Millions in funding to go towards detecting high-risk contagious diseases and biological agents of security concern
The federal government is allocating $27 million towards the planning and response for a national health emergency, should one be triggered by bioterrorist attack or contagious disease outbreak.
It says that while the likelihood of such a threat is “low”, it is taking steps to ensure the nation is prepared.
“The security and safety of every single Australian is our number one priority,” says the Health Department.
“We are taking action to minimise the impact of any unforeseen health risks which may be caused by naturally occurring disease outbreaks and deliberate bioterrorist actions.”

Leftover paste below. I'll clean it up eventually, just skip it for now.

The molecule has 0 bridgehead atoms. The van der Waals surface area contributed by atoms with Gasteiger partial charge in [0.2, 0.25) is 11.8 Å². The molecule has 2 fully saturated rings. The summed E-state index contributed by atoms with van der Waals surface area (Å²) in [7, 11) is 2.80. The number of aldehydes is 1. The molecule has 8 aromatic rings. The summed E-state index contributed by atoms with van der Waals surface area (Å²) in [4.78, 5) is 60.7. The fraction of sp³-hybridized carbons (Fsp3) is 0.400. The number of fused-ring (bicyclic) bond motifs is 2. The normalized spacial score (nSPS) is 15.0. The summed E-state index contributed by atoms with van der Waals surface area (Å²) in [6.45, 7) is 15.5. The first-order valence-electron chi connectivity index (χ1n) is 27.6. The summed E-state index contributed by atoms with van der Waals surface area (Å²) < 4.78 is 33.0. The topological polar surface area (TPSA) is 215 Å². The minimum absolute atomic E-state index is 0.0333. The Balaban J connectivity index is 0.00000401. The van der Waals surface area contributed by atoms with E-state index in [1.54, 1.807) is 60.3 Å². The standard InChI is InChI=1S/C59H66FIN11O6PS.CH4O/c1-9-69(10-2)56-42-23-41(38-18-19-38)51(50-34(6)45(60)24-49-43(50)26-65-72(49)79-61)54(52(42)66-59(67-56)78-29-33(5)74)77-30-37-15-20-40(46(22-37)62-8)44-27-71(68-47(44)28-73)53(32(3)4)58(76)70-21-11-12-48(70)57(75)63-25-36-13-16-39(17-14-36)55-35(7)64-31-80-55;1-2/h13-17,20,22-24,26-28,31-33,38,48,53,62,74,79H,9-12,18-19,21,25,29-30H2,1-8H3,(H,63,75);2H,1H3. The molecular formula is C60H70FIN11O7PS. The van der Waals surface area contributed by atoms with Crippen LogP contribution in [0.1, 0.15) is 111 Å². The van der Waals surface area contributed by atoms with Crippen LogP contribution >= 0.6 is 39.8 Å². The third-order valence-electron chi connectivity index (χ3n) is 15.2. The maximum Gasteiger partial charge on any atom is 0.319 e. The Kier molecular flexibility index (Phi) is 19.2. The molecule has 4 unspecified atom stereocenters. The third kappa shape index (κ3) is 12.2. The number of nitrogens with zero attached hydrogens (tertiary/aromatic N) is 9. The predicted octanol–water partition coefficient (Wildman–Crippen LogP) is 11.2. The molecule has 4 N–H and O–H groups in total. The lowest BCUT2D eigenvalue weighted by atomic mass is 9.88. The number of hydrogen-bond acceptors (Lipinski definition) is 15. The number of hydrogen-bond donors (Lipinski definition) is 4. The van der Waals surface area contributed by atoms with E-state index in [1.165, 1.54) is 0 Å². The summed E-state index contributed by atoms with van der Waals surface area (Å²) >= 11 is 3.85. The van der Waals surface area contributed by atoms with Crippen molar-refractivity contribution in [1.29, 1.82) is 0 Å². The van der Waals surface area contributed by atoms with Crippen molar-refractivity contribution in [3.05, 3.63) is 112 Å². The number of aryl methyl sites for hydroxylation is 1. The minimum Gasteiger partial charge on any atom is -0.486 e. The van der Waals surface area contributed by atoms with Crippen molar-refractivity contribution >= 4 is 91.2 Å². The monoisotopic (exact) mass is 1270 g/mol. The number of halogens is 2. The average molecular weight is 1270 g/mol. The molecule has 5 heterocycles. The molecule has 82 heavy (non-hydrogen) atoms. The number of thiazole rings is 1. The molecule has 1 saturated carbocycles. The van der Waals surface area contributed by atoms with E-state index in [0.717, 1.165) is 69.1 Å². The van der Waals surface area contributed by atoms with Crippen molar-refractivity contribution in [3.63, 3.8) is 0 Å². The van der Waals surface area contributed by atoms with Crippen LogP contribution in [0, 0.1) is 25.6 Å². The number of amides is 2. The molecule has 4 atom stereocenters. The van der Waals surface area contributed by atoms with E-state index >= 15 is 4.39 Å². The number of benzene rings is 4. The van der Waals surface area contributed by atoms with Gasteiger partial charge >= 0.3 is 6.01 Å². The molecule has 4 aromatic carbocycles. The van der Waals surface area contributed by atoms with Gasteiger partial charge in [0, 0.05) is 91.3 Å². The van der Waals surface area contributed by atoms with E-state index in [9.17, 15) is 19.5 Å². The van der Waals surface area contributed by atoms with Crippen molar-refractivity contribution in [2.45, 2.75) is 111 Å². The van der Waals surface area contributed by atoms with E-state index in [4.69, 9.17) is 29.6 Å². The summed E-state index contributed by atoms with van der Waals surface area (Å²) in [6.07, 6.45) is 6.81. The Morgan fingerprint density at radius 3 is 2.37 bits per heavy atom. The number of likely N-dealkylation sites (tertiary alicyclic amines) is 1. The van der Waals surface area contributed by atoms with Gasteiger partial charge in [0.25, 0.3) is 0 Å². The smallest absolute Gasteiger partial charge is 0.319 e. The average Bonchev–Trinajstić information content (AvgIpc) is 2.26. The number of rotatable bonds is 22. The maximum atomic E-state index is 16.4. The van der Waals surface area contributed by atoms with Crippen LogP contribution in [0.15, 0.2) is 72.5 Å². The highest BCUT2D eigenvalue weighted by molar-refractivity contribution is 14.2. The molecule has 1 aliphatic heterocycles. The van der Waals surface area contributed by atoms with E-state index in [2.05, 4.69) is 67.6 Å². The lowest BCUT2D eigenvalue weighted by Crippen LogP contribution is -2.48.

The money will be going towards organisations that detect:
- High-risk pathogens such as Ebola, haemorrhagic fevers, smallpox, Severe Acute Respiratory Syndrome and biological agents of security concern; and
- Influenza viruses with pandemic potential.
“We have one of the world’s best health systems and this funding will ensure we continue to be vigilant in our planning and support to protect the health of Australians,” says the government.
“This was also reflected in the Budget where we secured the supply of uniquely Australian antivenoms, Q fever and pandemic influenza vaccines.
“Access to medicines and operational capability that supports the response to a national health emergency has been boosted by our $85.4 million investment over three years in the National Medicine Stockpile.”
The National Medical Stockpile is a strategic reserve of drugs, vaccines, antidotes and protective equipment for use in the national response to a public health emergency which could arise from natural causes or terrorist activities.